This semester, Struve has taken on the role of launching the Youth Advisory Council at WPS. The YC, she said, “will consist of a group of about twelve local high school students from Poughkeepsie who will serve for one year while working on individual community engagement projects of their own design.” Webber is a research intern, which means she has “been compiling a resource base of projects, organizations, activists, yoga studios, and articles that apply trauma-sensitive, anti-racist, pro-feminist, pro-LGBTQ, and body-positive practices.” In addition to being a research intern, Webber is an apprentice-teaching artist for WPS, which she said means, “I am learning how to be a yoga teacher. Through the WPS apprentice program, I am able to learn how to teach community yoga and gain experience doing so.”

For many of the interns, working at WPS has contributed to their work in the classroom at Vassar and vice versa. Seiter, whose studies focus on structural oppressions and ideologies/institutions of violence, said, “I suppose it’s given me a lens through which to understand what’s happening in Poughkeepsie and why community healing is so important.” Hiller, who is a Women’s Studies correlate, added, “I have certainly been able to draw connections between my work with WPS and my coursework at Vassar. What I love so much about working with WPS is that I get the chance to put the many academic papers I read for class into action.”

Abby Nathanson returned to Poughkeepsie in October “after a summer of working at an experiential learning program for high school students, coordinating a trip of Hudson Valley high school students from the Youth Arts Group to Seattle, and going to yoga school to become a teacher,” she described. While she has poured a lot of her energy into WPS, she added, “I certainly never said ‘I’m going to start my own non-profit,’ and I certainly don’t see it in any way as ‘my own’.”

WPS is still a very new organization, but Abby continued, “It’s rooted in an existing women’s group organized by Ruth Faircloth called Daughters of Sarah, that has been doing true grassroots women’s organizing in the Hudson Valley for longer than I’ve been alive.” In terms of handling an organization that is a work in progress, Abby said, “The trick is to be humble, self-reflective, inquisitive, and always very, very honest as we move forward in all kinds of flawed but exciting and important ways.”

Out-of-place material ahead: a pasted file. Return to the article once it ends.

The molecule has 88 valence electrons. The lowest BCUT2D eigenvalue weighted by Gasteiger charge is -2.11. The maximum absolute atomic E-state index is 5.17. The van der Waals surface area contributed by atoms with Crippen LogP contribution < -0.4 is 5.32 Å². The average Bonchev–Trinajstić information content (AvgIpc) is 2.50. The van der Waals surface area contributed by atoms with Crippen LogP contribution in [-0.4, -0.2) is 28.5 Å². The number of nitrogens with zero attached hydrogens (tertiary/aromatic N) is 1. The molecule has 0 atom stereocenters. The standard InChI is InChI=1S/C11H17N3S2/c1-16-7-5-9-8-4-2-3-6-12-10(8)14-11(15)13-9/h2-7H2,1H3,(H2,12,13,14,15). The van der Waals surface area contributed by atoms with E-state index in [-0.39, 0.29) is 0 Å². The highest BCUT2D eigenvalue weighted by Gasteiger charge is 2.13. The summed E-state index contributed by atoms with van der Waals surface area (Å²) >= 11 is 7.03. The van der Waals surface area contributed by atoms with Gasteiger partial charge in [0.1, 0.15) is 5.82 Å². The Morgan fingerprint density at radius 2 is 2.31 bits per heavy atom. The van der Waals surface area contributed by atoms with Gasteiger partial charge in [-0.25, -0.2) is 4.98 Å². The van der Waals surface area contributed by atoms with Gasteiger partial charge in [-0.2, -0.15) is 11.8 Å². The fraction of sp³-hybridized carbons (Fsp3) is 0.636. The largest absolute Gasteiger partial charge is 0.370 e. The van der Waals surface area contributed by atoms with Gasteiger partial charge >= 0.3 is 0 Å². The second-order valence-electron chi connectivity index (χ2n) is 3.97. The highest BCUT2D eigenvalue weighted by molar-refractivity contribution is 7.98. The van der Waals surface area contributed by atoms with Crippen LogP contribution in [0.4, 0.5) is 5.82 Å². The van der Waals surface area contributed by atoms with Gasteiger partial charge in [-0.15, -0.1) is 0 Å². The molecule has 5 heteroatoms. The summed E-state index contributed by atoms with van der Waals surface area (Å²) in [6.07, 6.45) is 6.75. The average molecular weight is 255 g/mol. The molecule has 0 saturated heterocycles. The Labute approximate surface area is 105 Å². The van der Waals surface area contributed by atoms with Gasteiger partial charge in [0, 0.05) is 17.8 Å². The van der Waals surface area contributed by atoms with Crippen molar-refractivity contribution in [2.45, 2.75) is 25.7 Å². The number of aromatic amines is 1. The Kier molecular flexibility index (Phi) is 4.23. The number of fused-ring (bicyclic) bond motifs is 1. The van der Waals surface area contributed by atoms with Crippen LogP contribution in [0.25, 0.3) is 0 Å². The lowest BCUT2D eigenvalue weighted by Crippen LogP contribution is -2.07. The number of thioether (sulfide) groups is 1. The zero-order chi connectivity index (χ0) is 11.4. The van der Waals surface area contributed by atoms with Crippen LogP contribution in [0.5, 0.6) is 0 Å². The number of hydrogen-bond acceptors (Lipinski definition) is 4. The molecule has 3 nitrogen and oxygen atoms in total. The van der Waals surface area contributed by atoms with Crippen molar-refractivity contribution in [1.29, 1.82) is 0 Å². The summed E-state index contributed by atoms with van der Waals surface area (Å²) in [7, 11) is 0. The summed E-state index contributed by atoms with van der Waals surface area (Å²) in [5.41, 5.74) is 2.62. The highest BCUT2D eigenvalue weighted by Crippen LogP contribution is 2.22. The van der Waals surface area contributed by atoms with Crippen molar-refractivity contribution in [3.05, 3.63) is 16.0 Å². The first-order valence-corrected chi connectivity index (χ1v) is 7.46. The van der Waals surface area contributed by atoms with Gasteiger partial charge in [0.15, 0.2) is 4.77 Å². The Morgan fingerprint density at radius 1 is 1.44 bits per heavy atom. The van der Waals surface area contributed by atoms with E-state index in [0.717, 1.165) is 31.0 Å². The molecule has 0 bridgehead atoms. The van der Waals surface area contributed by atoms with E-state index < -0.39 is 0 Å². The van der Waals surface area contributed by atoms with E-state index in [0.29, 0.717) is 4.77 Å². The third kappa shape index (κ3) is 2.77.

Abby predicts that WPS will take on many different forms in the future. As a white woman from outside of Poughkeepsie, she said, “This initiative is intended to be for and by women of color and for and by people from the City of Poughkeepsie, and neither of those are true of me.”

In addition to coordinating other programs, WPS hosts yoga and pizza parties every Saturday at noon at My Place Pizza on Main Street and Abby commented, “It’s political to show that we believe that we can nourish our bodies with yoga and also nourish them with pizza, and both of those are real and valid and awesome.”

Women’s Power Space is currently looking for interns for next year. Hiller emphasized, “This org is a great way to get out into the city of Poughkeepsie, meet people you otherwise wouldn’t have the opportunity to know, and get great experience working for a new nonprofit. Since we are so small and so busy, there are plenty of opportunities for interns to take the initiative on projects, in fact this is encouraged.”


  1. The article mentions a parent group called Daughters of Sarah, citing it as a “group that does grass roots organizing.” A cursory examination of websites associated with Daughters of Sarah would suggest that this group is a fundamentalist, evangelical group which seeks to proseletyze among “Repentant Israelite Women” and conducts workshops to teach wives to be more “respectful” to their husbands! Do your research, Miscellany News reporters!